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Re: [Help-glpk] proposal for gnu lp/mip low-level format

From: Michael Hennebry
Subject: Re: [Help-glpk] proposal for gnu lp/mip low-level format
Date: Thu, 22 Jul 2004 11:38:13 -0500 (CDT)

On Thu, 22 Jul 2004, Andrew Makhorin wrote:

> I propose a (GNU) low-level format for coding lp/mip instances. Below
> here is its brief description. I would appreciate any suggestions.

Is the format supposed to be readily readable or writeable by humans?
If so, I have suggestions.

Allow row and col names where the corresponding numbers are allowed.
A name not given a specific number would get its number from the reader.

In an A line, allow a quote mark to represent the corresponding value
from the previous A-line.
A row of 1's could look something like this:
A  rowq  col1  1
A   "    col2  "
A   "    colc  "
A   "    cold  "

Some problem structures would show up better this way.
Since you specified that this is to be a low level format,
the following suggestion is made with trepidation.

A row [row...] : col [col...] value

would give many matrix elements the same value.
Allowing a 'line' to include multiple lines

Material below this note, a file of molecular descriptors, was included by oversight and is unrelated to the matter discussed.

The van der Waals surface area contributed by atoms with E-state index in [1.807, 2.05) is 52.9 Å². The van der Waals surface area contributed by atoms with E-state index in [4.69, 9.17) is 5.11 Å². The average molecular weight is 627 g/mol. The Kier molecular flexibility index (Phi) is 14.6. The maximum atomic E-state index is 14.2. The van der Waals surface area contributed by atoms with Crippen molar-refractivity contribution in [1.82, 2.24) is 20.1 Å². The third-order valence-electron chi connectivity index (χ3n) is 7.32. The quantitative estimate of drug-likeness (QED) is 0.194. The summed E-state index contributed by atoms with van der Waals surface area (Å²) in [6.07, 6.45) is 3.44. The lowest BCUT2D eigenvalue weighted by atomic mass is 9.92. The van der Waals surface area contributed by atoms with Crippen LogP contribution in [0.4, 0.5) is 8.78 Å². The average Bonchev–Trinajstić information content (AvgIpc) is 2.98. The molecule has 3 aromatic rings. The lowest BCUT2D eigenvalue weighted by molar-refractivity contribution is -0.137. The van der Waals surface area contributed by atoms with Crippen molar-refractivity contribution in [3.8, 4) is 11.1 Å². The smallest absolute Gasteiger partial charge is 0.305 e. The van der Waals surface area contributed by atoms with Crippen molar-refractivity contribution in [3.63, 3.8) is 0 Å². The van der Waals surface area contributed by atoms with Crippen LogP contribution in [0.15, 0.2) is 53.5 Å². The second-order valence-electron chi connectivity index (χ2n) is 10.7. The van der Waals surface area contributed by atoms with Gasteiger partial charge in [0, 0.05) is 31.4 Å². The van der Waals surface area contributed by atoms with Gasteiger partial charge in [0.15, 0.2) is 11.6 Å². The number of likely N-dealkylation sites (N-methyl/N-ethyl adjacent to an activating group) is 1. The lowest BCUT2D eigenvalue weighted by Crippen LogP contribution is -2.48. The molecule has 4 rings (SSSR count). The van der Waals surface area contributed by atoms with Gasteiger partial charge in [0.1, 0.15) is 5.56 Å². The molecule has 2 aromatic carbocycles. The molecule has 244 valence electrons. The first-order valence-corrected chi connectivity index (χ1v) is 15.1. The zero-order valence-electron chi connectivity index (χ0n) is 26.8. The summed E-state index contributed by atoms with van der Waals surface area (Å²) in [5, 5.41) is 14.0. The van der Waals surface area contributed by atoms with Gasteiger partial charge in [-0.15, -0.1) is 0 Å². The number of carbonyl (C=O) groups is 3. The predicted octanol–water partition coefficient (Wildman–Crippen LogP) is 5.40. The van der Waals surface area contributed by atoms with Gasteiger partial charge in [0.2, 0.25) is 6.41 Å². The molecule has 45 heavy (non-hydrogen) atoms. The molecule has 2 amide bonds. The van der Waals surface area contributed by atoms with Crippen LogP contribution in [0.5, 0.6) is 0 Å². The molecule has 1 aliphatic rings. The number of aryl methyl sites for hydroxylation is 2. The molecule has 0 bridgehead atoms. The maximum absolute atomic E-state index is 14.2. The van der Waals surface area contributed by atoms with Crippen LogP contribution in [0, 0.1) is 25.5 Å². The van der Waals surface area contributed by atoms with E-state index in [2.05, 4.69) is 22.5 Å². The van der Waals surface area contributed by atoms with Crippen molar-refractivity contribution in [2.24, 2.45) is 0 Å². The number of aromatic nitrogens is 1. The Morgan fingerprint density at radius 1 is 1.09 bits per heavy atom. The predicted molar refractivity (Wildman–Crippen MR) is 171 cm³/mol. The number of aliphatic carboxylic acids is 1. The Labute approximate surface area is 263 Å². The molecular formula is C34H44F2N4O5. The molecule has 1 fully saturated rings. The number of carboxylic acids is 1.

would probably be useful in this case.

Another responder mentioned the importance
of nailing down the format of a value.

I suggest the following for floating point values:
A fixed point value optionally followed by an integer exponent.
A 0x or 0X leading the digits in the fixed
point value would indicate a radix of 16.
Just a 0 would indicate base 8.
Otherwise the radix would be 10.
The integer exponent, if any, would indicate
multiplication by a power of the radix.
The exponent itself would be an e or E followed by a decimal integer.

I also suggest that the format include explicit rational numbers.
An explicit rational number would be a floating point value
representing an integer followed by a slash followed by
another floating point value representing an integer.
In most cases, a floating point value representing an integer
would be written with neither decimal point nor exponent.
2/3 is a allowed and so is 7/03e9 .

When an exact representation is allowed, one need not vary
the representation depending on the precision of the machine.

Allowing rational numbers is probably as
far as one should go in that direction.
Allowing arbitrary algebraic numbers would be a bit much.
Did someone mention trig functions?

> I row-num row-name

How about
R row-name row-num ?

> J col-num col-name

C col-name col-num ?

This one really doesn't like I and J.
They often look too much alike,
so I often use J and K.
This of course causes joy when I need to
compare my work with that using I and J.

I reversed the order of names and numbers to ensure
that they would be syntactically distinguishable
from declarations of free rows and cols even if a
row or column is named F.
Naming rows and columns with NR and NC lines would also work.

You might also consider what you want to allow in names.
At the very least, I'd recommend disallowing
nongraphic characters and leading digits.

Mike   address@hidden
"Nothing says it like words if you know how to use them."
                    --  the Professional Organization of English Majors

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